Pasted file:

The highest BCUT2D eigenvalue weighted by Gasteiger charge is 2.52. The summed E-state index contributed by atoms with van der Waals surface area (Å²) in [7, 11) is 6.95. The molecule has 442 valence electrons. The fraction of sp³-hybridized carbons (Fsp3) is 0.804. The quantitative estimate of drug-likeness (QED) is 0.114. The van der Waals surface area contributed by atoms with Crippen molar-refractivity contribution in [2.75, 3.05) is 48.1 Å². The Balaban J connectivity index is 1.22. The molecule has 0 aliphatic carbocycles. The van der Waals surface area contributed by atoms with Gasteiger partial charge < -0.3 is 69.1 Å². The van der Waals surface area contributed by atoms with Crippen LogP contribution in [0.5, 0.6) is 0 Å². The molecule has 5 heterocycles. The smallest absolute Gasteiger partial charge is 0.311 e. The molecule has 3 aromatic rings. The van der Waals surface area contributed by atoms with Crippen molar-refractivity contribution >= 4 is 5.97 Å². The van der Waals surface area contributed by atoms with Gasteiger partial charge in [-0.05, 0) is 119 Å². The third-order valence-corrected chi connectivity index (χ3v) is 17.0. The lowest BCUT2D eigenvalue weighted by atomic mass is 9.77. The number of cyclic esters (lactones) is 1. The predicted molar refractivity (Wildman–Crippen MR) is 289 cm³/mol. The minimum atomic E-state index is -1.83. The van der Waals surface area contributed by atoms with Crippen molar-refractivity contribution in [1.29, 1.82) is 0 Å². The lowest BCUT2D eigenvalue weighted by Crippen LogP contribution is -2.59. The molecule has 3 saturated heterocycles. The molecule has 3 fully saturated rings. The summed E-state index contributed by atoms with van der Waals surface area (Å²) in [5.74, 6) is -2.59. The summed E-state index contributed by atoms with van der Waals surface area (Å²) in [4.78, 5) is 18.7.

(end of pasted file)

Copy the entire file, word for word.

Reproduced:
The highest BCUT2D eigenvalue weighted by Gasteiger charge is 2.52. The summed E-state index contributed by atoms with van der Waals surface area (Å²) in [7, 11) is 6.95. The molecule has 442 valence electrons. The fraction of sp³-hybridized carbons (Fsp3) is 0.804. The quantitative estimate of drug-likeness (QED) is 0.114. The van der Waals surface area contributed by atoms with Crippen molar-refractivity contribution in [2.75, 3.05) is 48.1 Å². The Balaban J connectivity index is 1.22. The molecule has 0 aliphatic carbocycles. The van der Waals surface area contributed by atoms with Gasteiger partial charge < -0.3 is 69.1 Å². The van der Waals surface area contributed by atoms with Crippen LogP contribution in [0.5, 0.6) is 0 Å². The molecule has 5 heterocycles. The smallest absolute Gasteiger partial charge is 0.311 e. The molecule has 3 aromatic rings. The van der Waals surface area contributed by atoms with Crippen molar-refractivity contribution >= 4 is 5.97 Å². The van der Waals surface area contributed by atoms with Gasteiger partial charge in [-0.05, 0) is 119 Å². The third-order valence-corrected chi connectivity index (χ3v) is 17.0. The lowest BCUT2D eigenvalue weighted by atomic mass is 9.77. The number of cyclic esters (lactones) is 1. The predicted molar refractivity (Wildman–Crippen MR) is 289 cm³/mol. The minimum atomic E-state index is -1.83. The van der Waals surface area contributed by atoms with Crippen molar-refractivity contribution in [1.29, 1.82) is 0 Å². The lowest BCUT2D eigenvalue weighted by Crippen LogP contribution is -2.59. The molecule has 3 saturated heterocycles. The molecule has 3 fully saturated rings. The summed E-state index contributed by atoms with van der Waals surface area (Å²) in [5.74, 6) is -2.59. The summed E-state index contributed by atoms with van der Waals surface area (Å²) in [4.78, 5) is 18.7.